Re: Bodies on GET (again) - was Re: RFC7234: Can a request body form part of a "cache key"?

> On 28 Jul 2016, at 8:35 AM, Willy Tarreau <> wrote:
> On Thu, Jul 28, 2016 at 08:32:54AM +0200, Willy Tarreau wrote:
>>> Maybe at least be a little stronger in the language?
>>> e.g. clients SHOULD not send bodies on GET.
>> I tend to think that the way it is done right now ensures that nobody is
>> willing to make shortcuts in their parsers and that's important. However
>> what we could have done (I thought we had it but can't find it) would be
>> to mention that a server MAY reject a GET with a body. That's more
>> dissuasive for clients and that still indicates that the server is not
>> allowed to be lazy on this.
> Just found it after sending, that's at the end of 4.3.1 in #7231 :
>   A payload within a GET request message has no defined semantics;
>   sending a payload body on a GET request might cause some existing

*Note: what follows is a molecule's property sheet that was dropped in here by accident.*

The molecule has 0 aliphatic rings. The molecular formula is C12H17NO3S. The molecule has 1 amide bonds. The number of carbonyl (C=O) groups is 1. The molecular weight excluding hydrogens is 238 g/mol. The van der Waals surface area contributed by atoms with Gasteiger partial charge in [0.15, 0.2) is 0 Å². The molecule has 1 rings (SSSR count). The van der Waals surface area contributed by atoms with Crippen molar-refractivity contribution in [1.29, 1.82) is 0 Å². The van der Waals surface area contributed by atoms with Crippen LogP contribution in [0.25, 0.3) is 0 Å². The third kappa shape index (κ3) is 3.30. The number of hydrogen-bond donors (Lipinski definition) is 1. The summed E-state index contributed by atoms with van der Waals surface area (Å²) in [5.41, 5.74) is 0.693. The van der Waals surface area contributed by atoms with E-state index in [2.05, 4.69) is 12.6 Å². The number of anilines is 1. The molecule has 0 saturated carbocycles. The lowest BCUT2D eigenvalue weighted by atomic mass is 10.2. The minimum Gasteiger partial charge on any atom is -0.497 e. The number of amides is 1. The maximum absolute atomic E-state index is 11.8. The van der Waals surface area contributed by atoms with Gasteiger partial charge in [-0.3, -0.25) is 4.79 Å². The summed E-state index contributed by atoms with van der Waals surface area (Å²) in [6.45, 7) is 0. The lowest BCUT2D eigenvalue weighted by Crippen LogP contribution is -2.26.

>   implementations to reject the request.
> It's less strong than what I thought however, I think we could suggest
> servers to reject these requests if they don't intend to process the
> body (nor simply to parse it).

Pretty much.

The intent was to clarify that all requests can have bodies syntactically, because we have a (somewhat) generic message parsing model; HTTP software that doesn't care about the method (e.g., a proxy) shouldn't have to know about it to parse a message. 

However, GET itself defines no semantics, so it's useless to send one. That means that various software can and will assume that such a thing is useless if they *do* pay attention to the method, and may refuse it -- including things like firewalls, WAFs, etc.

Practically speaking, you're going to have a problem if you use a body on a GET with systems you don't own (i.e., at any scale). It may work as a pre-arranged, pairwise thing, but that's not really a primary use case for HTTP (and you're effectively creating a private GET by doing so).


Mark Nottingham

Received on Thursday, 28 July 2016 13:30:08 UTC